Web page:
Analysis Oracle recently launched its dedicated Government Cloud in the UK - duly wheeling out the Home Office as an example of an early adopter. But to what extent are its new services just vendor lock-in under a cloudwash veneer or a change for the better?
The size of Oracle’s footprint has loomed large across government for many years, and despite some efforts to address inconsistent licence pricing and renegotiating agreements, there has been no major "conscious uncoupling" from the database giant.
In fact the Cabinet Office was poised to sign another massive pan-government Oracle licensing deal, multiple sources have told The Register.
The total cost of government Oracle spend was £290m in 2013, according to analyst firm TechMarketView. It's not known what the latest figures are, but insiders reckon it hasn't changed much in the last four years.
Meanwhile, the way licences operate seems opaque. In 2015 we revealed the Ministry of Justice holds 2.3 million Oracle software licences, while the Department for Environment, Food & Rural Affairs admitted to holding 2 million at a cost of £1.3m per year.
Yet some have dared to suggest that while dipping its toes in Oracle’s cloudy waters isn’t exactly a radical move, it might be a start in the right direction, by modernising the Oracle environment and cutting down maintenance costs.
Cutting out the middlement
Oracle’s Government Cloud includes software-as-a-service products such as Fusion, which requires existing Oracle customers to modernise their existing Oracle workloads. So as long as users have an internet browser, they can access the product.
Under this model, there will be no infrastructure costs, and no dedicated teams of system integrators fixing it. So while it won't dent Larry Ellison's yacht budget, it could at least potentially cut costs by removing the middle layer of system integrators. In theory, at least.
The service is fully maintained, updated and patched, but all under the service costs, said one source. “But like legacy, it’s not easy to leave and go to another provider, after all: the data might be yours, but the rules and logic by which the service works belongs to the service provider.”
Some are also seeing this as a means of sidestepping the Cabinet Office’s failing shared services centres, intended to shift all departments' back office Enterprise Resource Planning licences into just two shared services centres.
Despite going for at least five years, the government’s spending watchdog has said they have failed to save money, with a number of departments having dropped out of the centres. The two privately run centres originally promised to save between £400m and £600m in back office IT savings, expected to be derived by ensuring lower cost ERP.
Just how Oracle’s Government Cloud fits in with the broader shared services strategy seems unclear. One source said there is a top-down initiative for every department to get their back office in the cloud, which is why the Home Office is testing Oracle. Another said the Home Office deal was a significant move, and amounted to a rejection of the Sopra Steria-run Shared Services Connected Limited (SSSCL) centre if favour of a direct Oracle SaaS offering.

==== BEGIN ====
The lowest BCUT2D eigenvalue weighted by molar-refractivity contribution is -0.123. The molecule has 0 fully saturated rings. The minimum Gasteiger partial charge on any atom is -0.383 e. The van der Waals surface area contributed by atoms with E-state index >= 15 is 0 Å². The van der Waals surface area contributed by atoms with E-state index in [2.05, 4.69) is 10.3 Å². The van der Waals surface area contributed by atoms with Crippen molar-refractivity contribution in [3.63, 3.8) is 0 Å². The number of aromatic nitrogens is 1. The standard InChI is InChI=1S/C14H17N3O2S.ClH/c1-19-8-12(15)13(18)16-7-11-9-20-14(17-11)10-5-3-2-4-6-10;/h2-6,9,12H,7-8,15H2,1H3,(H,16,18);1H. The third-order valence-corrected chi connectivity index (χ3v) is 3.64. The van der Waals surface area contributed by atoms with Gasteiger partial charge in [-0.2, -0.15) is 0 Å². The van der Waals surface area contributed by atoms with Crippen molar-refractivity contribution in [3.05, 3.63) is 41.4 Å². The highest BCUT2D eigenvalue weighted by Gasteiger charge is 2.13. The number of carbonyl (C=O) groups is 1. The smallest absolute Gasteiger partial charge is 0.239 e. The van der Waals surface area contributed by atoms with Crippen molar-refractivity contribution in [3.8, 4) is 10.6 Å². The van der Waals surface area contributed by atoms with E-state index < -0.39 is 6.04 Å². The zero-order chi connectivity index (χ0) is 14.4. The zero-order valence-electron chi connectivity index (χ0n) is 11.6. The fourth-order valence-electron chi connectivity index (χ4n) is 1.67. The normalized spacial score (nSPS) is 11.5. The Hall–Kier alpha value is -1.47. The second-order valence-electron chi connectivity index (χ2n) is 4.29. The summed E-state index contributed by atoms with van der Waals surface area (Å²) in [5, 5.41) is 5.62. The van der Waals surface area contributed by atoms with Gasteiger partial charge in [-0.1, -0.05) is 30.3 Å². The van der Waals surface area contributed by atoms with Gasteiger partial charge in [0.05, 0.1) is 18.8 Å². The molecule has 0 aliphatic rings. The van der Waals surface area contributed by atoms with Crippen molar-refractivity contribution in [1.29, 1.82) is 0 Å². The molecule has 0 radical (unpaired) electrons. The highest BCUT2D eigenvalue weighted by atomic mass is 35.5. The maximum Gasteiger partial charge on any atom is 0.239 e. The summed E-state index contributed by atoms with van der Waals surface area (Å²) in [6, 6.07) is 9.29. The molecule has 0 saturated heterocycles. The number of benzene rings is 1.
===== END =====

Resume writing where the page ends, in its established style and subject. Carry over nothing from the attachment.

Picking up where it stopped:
A Home Office spokesman said the department will continue to have a contract with SSSCL. "We will adopt Oracle Cloud technology to replace our Enterprise Resource Planning System, for use both by the Home Office and SSCL when they provide us services.
“This will enhance our functional capability at a lower cost to the tax-payer.”
Lovers and haters
Mike Parsons, director general at the Home Office, was certainly positive about plans.
In an Oracle release he was quoted as saying: "The security of our data is of paramount importance to us. The solution Oracle has built for us is delivering the security we need, meaning we can confidently begin to move away from our existing on-premise infrastructure and realise the benefits of hosting our business-critical data in the public cloud."
Others remain less impressed and perceive a lack of ambition by departments choosing to stick with and endorse a corporate giant. One insider said: "Oracle's business model is anti-commodity. It goes in with a bespoke product and keeps raising costs."
Another said: “The fundamental premise is wrong - government is locked into Oracle for its high volume, difficult back end legacy services." He said he was sceptical about that legacy to the cloud.
“It’s never going to move those to any cloud or anything else; they have to rebuild them and then they can pick any tech they want. If they want to pick an HR platform to move to, they could pick anyone of those too, on [the] basis that they have to do the transition to any platform. Why move to an Oracle one and be locked in?”
From Oracle’s perspective, it certainly makes sense to market its cloud services to the public sector; the database giant has been somewhat of a laggard in the cloud space. And in typically bombastic style, Ellison had previously said AWS’s lead is over.
By positioning itself as a enabler of cloudy services for government, Oracle will be hoping it will help off see the impending threat posed by the likes of AWS.
How mutually beneficial that bet is to both parties remains debatable. ®